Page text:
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Jahangir Khan, HI, (born December 10 1963, in Karachimarker, Pakistanmarker) (sometimes spelled "Jehangir Khan") is a former World No. 1 professional squash player from Pakistan, who is considered by many to be the greatest player in the history of the game. During his career he won the World Open six times and the British Open a record ten times. Between 1981 and 1986, he was unbeaten in competitive play for five years. During that time he won 555 matches consecutively. This was not only the longest winning streak in squash history, but also one of the longest unbeaten runs by any athlete in top-level professional sports. He retired as a player in 1993, and has served as President of the World Squash Federation since 2002.

Playing career

Jahangir was coached initially by his father, Roshan Khan, the 1957 British Open champion, and then by his cousin Rehmat Khan, who guided Jahangir through most of his career. Ironically, during his earlier years, Jahangir was a sickly child and physically very weak. Though the doctors had advised him not to take part in any sort physical activity, after undergoing a couple of hernia operations his father let him play and try out their family game.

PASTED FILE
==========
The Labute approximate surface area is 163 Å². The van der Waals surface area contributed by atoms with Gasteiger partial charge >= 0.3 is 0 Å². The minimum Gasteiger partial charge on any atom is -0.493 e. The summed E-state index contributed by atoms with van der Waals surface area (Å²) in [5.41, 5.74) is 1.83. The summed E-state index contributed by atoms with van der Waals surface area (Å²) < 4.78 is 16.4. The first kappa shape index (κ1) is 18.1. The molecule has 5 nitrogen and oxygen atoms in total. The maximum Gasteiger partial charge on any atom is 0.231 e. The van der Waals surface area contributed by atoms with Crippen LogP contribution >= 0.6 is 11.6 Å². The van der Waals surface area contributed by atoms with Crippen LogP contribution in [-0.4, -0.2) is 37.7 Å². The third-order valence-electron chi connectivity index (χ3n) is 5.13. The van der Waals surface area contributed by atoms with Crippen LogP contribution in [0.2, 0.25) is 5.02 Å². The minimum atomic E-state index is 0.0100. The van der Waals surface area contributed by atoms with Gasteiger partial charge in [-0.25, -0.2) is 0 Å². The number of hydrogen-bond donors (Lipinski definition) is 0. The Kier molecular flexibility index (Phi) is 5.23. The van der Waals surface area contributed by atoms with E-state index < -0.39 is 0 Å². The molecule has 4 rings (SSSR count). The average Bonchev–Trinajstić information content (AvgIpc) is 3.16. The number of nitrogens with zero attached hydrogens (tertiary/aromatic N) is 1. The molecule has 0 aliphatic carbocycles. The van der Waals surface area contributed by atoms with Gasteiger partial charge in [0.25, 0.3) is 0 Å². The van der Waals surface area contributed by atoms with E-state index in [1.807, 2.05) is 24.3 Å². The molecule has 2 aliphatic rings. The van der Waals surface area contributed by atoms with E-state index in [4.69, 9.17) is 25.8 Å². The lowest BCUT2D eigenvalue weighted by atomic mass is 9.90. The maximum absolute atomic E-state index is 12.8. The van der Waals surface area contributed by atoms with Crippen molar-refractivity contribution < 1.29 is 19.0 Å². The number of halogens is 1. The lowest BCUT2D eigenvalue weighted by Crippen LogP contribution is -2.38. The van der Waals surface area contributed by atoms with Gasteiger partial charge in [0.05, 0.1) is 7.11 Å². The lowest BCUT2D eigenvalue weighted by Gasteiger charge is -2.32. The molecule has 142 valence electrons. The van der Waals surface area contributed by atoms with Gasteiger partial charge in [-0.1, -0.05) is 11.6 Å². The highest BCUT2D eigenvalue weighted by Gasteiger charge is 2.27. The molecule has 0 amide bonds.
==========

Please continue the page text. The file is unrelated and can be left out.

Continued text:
In 1979, the Pakistan selectors decided not to select Jahangir to play in the world championships in Australia, judging him too weak from a recent illness. Jahangir decided instead to enter himself in the World Amateur Individual Championship and, at the age of 15, became the youngest-ever winner of that event.

In November 1979, Jahangir's older brother Torsam Khan, who had been one of the leading international squash players in the 1970s, died suddenly of a heart attack during a tournament match in Australia. Torsam's death affected Jahangir profoundly. He considered quitting the game, but decided to pursue a career in the sport as a tribute to his brother.

Five-year unbeaten run

In 1981, when he was 17, Jahangir became the youngest winner of the World Open, beating Australia's Geoff Hunt (the game's dominant player in the late-1970s) in the final. That tournament marked the start of an unbeaten run which lasted for five years and over 500 matches. The hallmark of his play was his incredible fitness and stamina, which Rehmat Khan helped him build-up through a punishing training and conditioning regime. Jahangir was quite simply the fittest player in the game, and would wear his opponents down through long rallies played at a furious pace.